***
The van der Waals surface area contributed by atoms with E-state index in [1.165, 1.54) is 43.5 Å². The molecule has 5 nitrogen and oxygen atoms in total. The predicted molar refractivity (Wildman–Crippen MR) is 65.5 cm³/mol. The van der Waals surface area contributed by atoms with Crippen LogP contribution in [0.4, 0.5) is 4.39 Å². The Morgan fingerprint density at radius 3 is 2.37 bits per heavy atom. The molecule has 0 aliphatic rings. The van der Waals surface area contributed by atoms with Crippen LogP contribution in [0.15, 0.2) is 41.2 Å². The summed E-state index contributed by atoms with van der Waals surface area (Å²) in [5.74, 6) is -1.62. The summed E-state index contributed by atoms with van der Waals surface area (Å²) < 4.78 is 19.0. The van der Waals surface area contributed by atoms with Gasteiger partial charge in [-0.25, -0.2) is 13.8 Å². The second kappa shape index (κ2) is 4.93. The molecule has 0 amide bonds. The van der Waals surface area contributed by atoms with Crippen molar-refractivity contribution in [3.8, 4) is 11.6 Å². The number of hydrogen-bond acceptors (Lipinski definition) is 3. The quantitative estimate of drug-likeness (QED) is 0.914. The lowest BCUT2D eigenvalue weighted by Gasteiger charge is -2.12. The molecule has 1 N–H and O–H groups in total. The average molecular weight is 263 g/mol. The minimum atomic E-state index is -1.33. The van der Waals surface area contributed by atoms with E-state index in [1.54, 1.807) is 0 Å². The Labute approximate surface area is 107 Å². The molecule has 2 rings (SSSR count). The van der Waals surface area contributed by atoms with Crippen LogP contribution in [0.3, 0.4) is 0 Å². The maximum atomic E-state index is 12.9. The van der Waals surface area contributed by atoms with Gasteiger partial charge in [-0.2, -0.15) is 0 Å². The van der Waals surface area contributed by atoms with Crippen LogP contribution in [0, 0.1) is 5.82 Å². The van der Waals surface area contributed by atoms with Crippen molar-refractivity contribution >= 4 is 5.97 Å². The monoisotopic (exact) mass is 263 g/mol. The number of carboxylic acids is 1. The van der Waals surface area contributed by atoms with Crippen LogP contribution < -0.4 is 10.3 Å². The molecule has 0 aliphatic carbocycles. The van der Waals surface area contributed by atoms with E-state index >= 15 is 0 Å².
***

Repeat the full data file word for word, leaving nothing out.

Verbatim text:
The van der Waals surface area contributed by atoms with E-state index in [1.165, 1.54) is 43.5 Å². The molecule has 5 nitrogen and oxygen atoms in total. The predicted molar refractivity (Wildman–Crippen MR) is 65.5 cm³/mol. The van der Waals surface area contributed by atoms with Crippen LogP contribution in [0.4, 0.5) is 4.39 Å². The Morgan fingerprint density at radius 3 is 2.37 bits per heavy atom. The molecule has 0 aliphatic rings. The van der Waals surface area contributed by atoms with Crippen LogP contribution in [0.15, 0.2) is 41.2 Å². The summed E-state index contributed by atoms with van der Waals surface area (Å²) in [5.74, 6) is -1.62. The summed E-state index contributed by atoms with van der Waals surface area (Å²) < 4.78 is 19.0. The van der Waals surface area contributed by atoms with Gasteiger partial charge in [-0.25, -0.2) is 13.8 Å². The second kappa shape index (κ2) is 4.93. The molecule has 0 amide bonds. The van der Waals surface area contributed by atoms with Crippen molar-refractivity contribution in [3.8, 4) is 11.6 Å². The number of hydrogen-bond acceptors (Lipinski definition) is 3. The quantitative estimate of drug-likeness (QED) is 0.914. The lowest BCUT2D eigenvalue weighted by Gasteiger charge is -2.12. The molecule has 1 N–H and O–H groups in total. The average molecular weight is 263 g/mol. The minimum atomic E-state index is -1.33. The van der Waals surface area contributed by atoms with E-state index in [1.54, 1.807) is 0 Å². The Labute approximate surface area is 107 Å². The molecule has 2 rings (SSSR count). The van der Waals surface area contributed by atoms with Crippen LogP contribution in [0.3, 0.4) is 0 Å². The maximum atomic E-state index is 12.9. The van der Waals surface area contributed by atoms with Gasteiger partial charge in [-0.2, -0.15) is 0 Å². The van der Waals surface area contributed by atoms with Crippen LogP contribution in [0, 0.1) is 5.82 Å². The van der Waals surface area contributed by atoms with Crippen molar-refractivity contribution >= 4 is 5.97 Å². The monoisotopic (exact) mass is 263 g/mol. The number of carboxylic acids is 1. The van der Waals surface area contributed by atoms with Crippen LogP contribution < -0.4 is 10.3 Å². The molecule has 0 aliphatic carbocycles. The van der Waals surface area contributed by atoms with E-state index >= 15 is 0 Å².